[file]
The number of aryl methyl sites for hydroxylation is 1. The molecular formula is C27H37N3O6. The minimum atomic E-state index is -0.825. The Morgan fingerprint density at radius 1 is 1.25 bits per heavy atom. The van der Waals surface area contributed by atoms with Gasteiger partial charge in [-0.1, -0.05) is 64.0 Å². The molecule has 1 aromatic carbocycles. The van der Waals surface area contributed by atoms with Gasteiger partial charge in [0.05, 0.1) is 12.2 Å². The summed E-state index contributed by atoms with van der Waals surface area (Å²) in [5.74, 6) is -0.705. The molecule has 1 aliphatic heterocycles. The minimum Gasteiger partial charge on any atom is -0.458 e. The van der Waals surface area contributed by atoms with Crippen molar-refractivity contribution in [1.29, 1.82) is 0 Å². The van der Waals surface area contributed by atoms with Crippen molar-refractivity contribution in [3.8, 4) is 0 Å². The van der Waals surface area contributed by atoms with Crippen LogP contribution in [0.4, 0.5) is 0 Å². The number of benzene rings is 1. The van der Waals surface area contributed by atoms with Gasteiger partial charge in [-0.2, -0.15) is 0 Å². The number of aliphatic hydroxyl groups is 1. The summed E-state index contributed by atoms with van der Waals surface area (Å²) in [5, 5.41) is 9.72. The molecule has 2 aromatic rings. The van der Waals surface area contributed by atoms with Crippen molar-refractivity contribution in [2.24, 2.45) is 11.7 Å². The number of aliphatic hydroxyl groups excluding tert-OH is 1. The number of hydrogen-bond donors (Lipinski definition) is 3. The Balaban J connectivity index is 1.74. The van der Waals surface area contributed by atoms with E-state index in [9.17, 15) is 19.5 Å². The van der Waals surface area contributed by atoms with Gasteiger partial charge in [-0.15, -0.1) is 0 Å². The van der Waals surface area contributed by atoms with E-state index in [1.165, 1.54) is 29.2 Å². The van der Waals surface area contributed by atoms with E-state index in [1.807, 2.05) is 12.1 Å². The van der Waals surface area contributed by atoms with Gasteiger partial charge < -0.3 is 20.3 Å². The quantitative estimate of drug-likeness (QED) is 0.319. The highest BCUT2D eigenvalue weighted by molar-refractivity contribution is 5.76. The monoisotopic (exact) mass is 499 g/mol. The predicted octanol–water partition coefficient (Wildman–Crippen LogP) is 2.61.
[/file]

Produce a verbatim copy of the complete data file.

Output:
The number of aryl methyl sites for hydroxylation is 1. The molecular formula is C27H37N3O6. The minimum atomic E-state index is -0.825. The Morgan fingerprint density at radius 1 is 1.25 bits per heavy atom. The van der Waals surface area contributed by atoms with Gasteiger partial charge in [-0.1, -0.05) is 64.0 Å². The molecule has 1 aromatic carbocycles. The van der Waals surface area contributed by atoms with Gasteiger partial charge in [0.05, 0.1) is 12.2 Å². The summed E-state index contributed by atoms with van der Waals surface area (Å²) in [5.74, 6) is -0.705. The molecule has 1 aliphatic heterocycles. The minimum Gasteiger partial charge on any atom is -0.458 e. The van der Waals surface area contributed by atoms with Crippen molar-refractivity contribution in [1.29, 1.82) is 0 Å². The van der Waals surface area contributed by atoms with Crippen molar-refractivity contribution in [3.8, 4) is 0 Å². The van der Waals surface area contributed by atoms with Crippen LogP contribution in [0.4, 0.5) is 0 Å². The number of benzene rings is 1. The van der Waals surface area contributed by atoms with Gasteiger partial charge in [-0.2, -0.15) is 0 Å². The number of aliphatic hydroxyl groups is 1. The summed E-state index contributed by atoms with van der Waals surface area (Å²) in [5, 5.41) is 9.72. The molecule has 2 aromatic rings. The van der Waals surface area contributed by atoms with Crippen molar-refractivity contribution in [2.24, 2.45) is 11.7 Å². The number of aliphatic hydroxyl groups excluding tert-OH is 1. The number of hydrogen-bond donors (Lipinski definition) is 3. The Balaban J connectivity index is 1.74. The van der Waals surface area contributed by atoms with E-state index in [9.17, 15) is 19.5 Å². The van der Waals surface area contributed by atoms with Gasteiger partial charge in [-0.15, -0.1) is 0 Å². The van der Waals surface area contributed by atoms with E-state index in [1.165, 1.54) is 29.2 Å². The van der Waals surface area contributed by atoms with E-state index in [1.807, 2.05) is 12.1 Å². The van der Waals surface area contributed by atoms with Gasteiger partial charge < -0.3 is 20.3 Å². The quantitative estimate of drug-likeness (QED) is 0.319. The highest BCUT2D eigenvalue weighted by molar-refractivity contribution is 5.76. The monoisotopic (exact) mass is 499 g/mol. The predicted octanol–water partition coefficient (Wildman–Crippen LogP) is 2.61.